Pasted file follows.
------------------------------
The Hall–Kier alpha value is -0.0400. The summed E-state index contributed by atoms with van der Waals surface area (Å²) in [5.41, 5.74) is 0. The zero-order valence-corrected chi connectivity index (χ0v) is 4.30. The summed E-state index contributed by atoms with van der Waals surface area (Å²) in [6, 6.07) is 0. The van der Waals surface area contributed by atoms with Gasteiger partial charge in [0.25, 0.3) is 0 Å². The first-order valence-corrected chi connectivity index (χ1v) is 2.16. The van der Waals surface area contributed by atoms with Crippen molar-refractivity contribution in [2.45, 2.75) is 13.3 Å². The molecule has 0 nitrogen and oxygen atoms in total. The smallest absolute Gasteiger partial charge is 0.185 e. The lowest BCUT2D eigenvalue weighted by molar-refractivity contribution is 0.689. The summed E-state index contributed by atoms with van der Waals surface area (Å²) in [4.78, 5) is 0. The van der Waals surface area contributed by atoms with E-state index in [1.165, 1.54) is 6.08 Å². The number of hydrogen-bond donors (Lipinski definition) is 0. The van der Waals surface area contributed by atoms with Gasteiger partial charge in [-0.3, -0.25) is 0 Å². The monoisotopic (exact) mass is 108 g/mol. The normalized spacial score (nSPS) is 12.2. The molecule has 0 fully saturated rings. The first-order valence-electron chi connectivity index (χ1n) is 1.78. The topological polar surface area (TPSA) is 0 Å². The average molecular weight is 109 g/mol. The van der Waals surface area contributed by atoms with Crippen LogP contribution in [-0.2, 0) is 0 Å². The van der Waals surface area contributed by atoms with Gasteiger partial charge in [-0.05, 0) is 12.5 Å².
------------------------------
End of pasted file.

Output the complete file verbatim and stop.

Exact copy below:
The Hall–Kier alpha value is -0.0400. The summed E-state index contributed by atoms with van der Waals surface area (Å²) in [5.41, 5.74) is 0. The zero-order valence-corrected chi connectivity index (χ0v) is 4.30. The summed E-state index contributed by atoms with van der Waals surface area (Å²) in [6, 6.07) is 0. The van der Waals surface area contributed by atoms with Gasteiger partial charge in [0.25, 0.3) is 0 Å². The first-order valence-corrected chi connectivity index (χ1v) is 2.16. The van der Waals surface area contributed by atoms with Crippen molar-refractivity contribution in [2.45, 2.75) is 13.3 Å². The molecule has 0 nitrogen and oxygen atoms in total. The smallest absolute Gasteiger partial charge is 0.185 e. The lowest BCUT2D eigenvalue weighted by molar-refractivity contribution is 0.689. The summed E-state index contributed by atoms with van der Waals surface area (Å²) in [4.78, 5) is 0. The van der Waals surface area contributed by atoms with E-state index in [1.165, 1.54) is 6.08 Å². The number of hydrogen-bond donors (Lipinski definition) is 0. The van der Waals surface area contributed by atoms with Gasteiger partial charge in [-0.3, -0.25) is 0 Å². The monoisotopic (exact) mass is 108 g/mol. The normalized spacial score (nSPS) is 12.2. The molecule has 0 fully saturated rings. The first-order valence-electron chi connectivity index (χ1n) is 1.78. The topological polar surface area (TPSA) is 0 Å². The average molecular weight is 109 g/mol. The van der Waals surface area contributed by atoms with Crippen LogP contribution in [-0.2, 0) is 0 Å². The van der Waals surface area contributed by atoms with Gasteiger partial charge in [-0.05, 0) is 12.5 Å².